Susan (Amy Adams) is an art gallery owner that's suddenly disillusioned with her career and is married to a man (Armie Hammer) who clearly wanders. One day she receives a manuscript from her ex husband, Edward. (Jake Gyllenhaal) She left him almost 20 years ago on terrible terms, and he's dedicated this very violent book to her.
The TV spots for this film feel like they're advertising a completely different movie. From the trailers, it seems as if Gyllenhaal's family is kidnapped and he either set it up himself complete with a crooked cop, Andres (Michael Shannon) and an unpredictable man, Ray. (Aaron Taylor-Johnson) or he goes after them. In a way, that's almost a blessing, because the film is completely different and going into it mostly blind proved to be a good move.
Nocturnal Animals plays out in Susan's life, the story in which she's reading, and a few flashbacks. The story has some of the most uncomfortable scenes I've seen in a film all year. But there's no torture porn here, director Tom Ford lets your imagination run wild instead.
Amy Adams, despite being billed as the star really doesn't appear as much as I assumed she would. She's good at playing cold and depressed, but it's Gyllenhaal, Shannon, and Taylor-Johnson who do the heavy lifting. Their characters are all so different, but they bring a lot to the table. Tony (Edward's proxy, also played by Gyllenhaal) and his weakness. Andres with his subtle DGAF humor, and Ray being a psychopath.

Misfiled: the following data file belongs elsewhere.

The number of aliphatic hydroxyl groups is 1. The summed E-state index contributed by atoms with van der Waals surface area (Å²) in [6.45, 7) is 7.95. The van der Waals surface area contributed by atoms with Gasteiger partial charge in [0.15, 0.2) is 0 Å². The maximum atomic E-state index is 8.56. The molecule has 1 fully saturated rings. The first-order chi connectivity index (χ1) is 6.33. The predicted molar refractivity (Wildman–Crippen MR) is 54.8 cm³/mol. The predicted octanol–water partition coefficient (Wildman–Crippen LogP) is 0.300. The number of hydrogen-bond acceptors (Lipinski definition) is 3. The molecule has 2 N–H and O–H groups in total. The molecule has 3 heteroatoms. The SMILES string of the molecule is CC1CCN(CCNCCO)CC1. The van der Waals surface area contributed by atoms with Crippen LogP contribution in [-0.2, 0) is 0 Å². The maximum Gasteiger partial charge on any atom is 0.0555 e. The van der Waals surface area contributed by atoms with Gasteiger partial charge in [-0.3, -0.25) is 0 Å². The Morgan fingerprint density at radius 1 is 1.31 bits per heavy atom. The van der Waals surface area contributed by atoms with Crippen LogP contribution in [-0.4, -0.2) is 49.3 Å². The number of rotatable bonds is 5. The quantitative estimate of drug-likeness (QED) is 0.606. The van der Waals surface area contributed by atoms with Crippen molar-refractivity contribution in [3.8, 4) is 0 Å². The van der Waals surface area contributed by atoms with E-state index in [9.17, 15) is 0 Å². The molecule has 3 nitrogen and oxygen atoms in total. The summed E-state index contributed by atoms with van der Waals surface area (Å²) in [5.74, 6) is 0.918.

The score is haunting, and the opening credits are bound to be talked about for ages alone. If I had a few gripes, it's that Armie Hammer aside from being wooden is in no way believable at playing a man in his 40's and while some things that are left up in the air work perfectly, others made me scratch my head a little.
Memorable quote: "Who? Are you an owl?" - Andres (Michael Shannon)